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I grew up with Dolly.  She took care of us when we were little while visiting my grandmother.  She was the family nurse, and has always been there for any questions (including whether turtles carry salmonella… which prevented me from getting a pet).

Barbara “Dolly” Markess was born on May 22, 1932 at her parents home in East Rochester, PA.  Only a few years after her birth, her father and uncle (my grandfather) built a home for them in New Brighton, PA.  There she lived with her father, mother, and younger sister.  She continues to live there today.

Dolly spent her life caring for others, and it is clear it was her calling.  Even while I was setting up the interview, she would ask, “Do you need anything?”  She cared for her mother meticulously when she was in old age, and her dog was equally regimented.  Dolly was used to keeping track of detail from life at the hospital.

Dolly’s first experience in care, however, was teaching her grandmothers how to read and write in English.  Both had emigrated from Croatia before her parent’s births.  Here she recalls helping them.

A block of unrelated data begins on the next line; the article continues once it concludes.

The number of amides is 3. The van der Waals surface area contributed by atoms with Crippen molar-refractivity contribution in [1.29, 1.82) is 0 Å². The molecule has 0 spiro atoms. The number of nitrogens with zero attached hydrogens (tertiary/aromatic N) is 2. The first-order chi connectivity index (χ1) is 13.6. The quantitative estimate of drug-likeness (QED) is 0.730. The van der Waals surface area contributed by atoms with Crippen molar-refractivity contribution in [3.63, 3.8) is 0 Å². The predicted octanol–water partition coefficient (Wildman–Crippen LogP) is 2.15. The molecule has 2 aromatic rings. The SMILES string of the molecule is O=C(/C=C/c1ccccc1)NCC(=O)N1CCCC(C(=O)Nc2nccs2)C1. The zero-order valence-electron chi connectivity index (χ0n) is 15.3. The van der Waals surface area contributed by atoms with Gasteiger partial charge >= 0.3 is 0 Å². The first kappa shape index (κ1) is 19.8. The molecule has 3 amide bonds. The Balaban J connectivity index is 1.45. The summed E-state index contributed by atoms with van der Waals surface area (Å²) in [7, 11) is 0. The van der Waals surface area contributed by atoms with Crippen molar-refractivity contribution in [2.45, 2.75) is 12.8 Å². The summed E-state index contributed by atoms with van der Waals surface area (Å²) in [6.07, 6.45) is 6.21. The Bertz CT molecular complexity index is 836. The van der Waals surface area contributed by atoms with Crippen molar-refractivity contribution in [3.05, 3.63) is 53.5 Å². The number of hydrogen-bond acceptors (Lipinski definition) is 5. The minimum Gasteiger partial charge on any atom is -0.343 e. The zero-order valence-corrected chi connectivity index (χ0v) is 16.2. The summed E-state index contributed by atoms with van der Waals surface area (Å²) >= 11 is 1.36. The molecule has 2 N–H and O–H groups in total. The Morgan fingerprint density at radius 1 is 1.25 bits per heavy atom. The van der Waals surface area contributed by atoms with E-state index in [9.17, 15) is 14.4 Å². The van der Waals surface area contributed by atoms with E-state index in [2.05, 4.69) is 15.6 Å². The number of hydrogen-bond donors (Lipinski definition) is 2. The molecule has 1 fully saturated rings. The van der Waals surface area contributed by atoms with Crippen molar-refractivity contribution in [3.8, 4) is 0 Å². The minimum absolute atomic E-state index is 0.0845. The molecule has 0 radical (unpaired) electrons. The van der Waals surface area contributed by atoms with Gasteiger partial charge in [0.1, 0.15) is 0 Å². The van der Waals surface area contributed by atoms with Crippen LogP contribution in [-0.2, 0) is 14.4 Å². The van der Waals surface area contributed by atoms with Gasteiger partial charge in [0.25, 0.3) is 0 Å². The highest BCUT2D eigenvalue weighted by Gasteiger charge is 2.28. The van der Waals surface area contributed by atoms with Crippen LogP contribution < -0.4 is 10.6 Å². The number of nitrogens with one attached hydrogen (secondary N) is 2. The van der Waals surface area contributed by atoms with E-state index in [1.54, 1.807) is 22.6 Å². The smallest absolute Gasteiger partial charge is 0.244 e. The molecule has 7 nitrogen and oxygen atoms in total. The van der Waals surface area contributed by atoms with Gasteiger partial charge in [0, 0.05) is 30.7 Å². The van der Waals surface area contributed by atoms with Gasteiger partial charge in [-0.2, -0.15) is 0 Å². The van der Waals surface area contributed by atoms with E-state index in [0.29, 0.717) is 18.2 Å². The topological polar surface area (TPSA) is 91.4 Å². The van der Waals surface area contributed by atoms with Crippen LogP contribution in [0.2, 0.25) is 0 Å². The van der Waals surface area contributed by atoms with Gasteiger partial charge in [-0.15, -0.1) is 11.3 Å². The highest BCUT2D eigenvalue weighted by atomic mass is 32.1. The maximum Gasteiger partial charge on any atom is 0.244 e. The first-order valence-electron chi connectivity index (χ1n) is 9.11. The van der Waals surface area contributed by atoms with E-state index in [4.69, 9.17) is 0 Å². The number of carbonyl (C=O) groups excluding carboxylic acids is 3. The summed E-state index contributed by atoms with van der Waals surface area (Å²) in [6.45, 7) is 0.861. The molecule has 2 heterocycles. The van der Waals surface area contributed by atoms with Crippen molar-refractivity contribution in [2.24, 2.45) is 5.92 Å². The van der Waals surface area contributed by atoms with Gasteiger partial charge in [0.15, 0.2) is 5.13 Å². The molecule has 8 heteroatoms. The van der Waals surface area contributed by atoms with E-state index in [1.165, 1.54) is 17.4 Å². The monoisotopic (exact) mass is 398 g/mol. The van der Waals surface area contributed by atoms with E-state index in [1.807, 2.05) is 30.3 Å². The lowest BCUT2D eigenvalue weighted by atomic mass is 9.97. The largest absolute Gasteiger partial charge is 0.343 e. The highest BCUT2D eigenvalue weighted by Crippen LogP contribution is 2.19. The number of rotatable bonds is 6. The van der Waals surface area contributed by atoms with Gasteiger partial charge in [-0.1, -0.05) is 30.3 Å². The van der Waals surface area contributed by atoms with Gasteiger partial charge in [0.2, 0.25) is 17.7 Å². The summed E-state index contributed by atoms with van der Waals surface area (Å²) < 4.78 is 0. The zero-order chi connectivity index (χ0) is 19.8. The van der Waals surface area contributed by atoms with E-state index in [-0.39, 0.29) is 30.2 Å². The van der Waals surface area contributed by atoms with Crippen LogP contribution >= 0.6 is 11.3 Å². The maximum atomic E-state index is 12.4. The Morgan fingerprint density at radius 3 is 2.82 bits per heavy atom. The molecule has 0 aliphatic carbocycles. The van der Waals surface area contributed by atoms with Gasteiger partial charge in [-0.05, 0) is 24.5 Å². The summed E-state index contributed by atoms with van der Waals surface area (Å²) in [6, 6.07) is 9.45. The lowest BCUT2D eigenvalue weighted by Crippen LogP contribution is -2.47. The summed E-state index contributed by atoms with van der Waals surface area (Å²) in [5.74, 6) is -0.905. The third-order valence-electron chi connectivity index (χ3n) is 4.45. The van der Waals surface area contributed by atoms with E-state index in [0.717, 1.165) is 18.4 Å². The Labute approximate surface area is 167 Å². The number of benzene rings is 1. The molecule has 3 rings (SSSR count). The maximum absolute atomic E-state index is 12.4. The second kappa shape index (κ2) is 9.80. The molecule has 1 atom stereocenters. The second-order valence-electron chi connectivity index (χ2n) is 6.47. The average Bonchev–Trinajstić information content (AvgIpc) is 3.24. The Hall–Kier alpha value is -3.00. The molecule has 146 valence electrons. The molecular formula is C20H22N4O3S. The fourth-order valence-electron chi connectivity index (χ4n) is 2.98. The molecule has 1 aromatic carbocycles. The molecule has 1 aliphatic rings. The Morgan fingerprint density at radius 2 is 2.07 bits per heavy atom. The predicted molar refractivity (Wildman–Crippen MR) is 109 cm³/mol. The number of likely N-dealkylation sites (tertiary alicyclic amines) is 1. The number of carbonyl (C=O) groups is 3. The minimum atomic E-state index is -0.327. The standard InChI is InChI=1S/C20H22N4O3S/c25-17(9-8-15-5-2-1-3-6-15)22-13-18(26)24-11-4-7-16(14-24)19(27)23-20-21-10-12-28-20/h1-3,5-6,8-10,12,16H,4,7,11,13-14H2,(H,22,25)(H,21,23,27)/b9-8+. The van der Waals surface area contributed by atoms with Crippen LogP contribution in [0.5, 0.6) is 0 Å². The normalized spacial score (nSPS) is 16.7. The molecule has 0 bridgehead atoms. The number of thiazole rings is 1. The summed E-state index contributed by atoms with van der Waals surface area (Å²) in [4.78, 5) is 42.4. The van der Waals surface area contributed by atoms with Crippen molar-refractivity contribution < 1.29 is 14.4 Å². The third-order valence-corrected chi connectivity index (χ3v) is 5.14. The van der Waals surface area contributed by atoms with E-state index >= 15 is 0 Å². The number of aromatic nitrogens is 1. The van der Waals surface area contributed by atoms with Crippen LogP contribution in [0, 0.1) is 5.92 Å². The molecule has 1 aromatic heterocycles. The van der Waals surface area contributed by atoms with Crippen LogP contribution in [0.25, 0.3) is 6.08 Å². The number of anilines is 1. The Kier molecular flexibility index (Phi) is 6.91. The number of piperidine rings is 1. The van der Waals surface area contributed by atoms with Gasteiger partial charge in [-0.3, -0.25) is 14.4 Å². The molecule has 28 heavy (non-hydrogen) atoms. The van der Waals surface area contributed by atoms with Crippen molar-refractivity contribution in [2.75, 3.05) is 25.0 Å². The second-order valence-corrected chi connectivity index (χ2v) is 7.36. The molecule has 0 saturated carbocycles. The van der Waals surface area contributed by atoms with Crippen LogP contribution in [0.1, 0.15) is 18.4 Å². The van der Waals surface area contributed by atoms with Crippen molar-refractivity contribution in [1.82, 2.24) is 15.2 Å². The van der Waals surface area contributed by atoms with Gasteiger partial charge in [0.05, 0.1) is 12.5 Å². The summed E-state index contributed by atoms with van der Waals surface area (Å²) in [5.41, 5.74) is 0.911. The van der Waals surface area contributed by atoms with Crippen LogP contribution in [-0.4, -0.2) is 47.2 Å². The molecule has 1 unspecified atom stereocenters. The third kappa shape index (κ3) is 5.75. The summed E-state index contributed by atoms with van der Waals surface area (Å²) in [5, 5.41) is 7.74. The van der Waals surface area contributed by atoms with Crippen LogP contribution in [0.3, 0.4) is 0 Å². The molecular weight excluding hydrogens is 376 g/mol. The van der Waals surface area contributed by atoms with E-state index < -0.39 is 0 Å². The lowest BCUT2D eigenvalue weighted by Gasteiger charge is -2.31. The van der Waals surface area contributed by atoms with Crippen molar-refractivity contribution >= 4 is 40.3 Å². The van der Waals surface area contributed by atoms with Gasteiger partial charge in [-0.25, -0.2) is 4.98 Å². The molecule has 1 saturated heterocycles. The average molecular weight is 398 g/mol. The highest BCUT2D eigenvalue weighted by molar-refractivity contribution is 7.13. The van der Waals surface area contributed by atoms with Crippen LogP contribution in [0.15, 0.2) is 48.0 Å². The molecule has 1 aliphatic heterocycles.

Dolly earned her Bachelor’s at Duquesne University.  She worked and trained in nursing at Providence Hospital in Beaver Falls (the neighboring town) and, for a time, in Boston where she felt the work was more diverse.

Dolly commented that even church has changed in her lifetime.  She recalled that mass used to always be in Latin, though there was a church nearby that conducted mass in Croatian.  Now, even the traditions within mass have changed.

Lampros Kakitsis was born on the island of Chios, Greece, in 1941.  After finishing school, he joined the Greek navy, and quickly became an officer.  While out at sea near the coast of Virginia, USA, he received a call from his father.  There was a civil war starting, and he shouldn’t come home.  At the next port stop, Lampros deserted his post to escape the coming hardships.

After illegally living two years on American soil, Lampros presented himself to the US government in order to become a citizen.  He was sent to the Dominican Republic until papers could be filed for his return.  In the accompanying picture, Lampros holds his native flag pointing to his birthplace in Greece.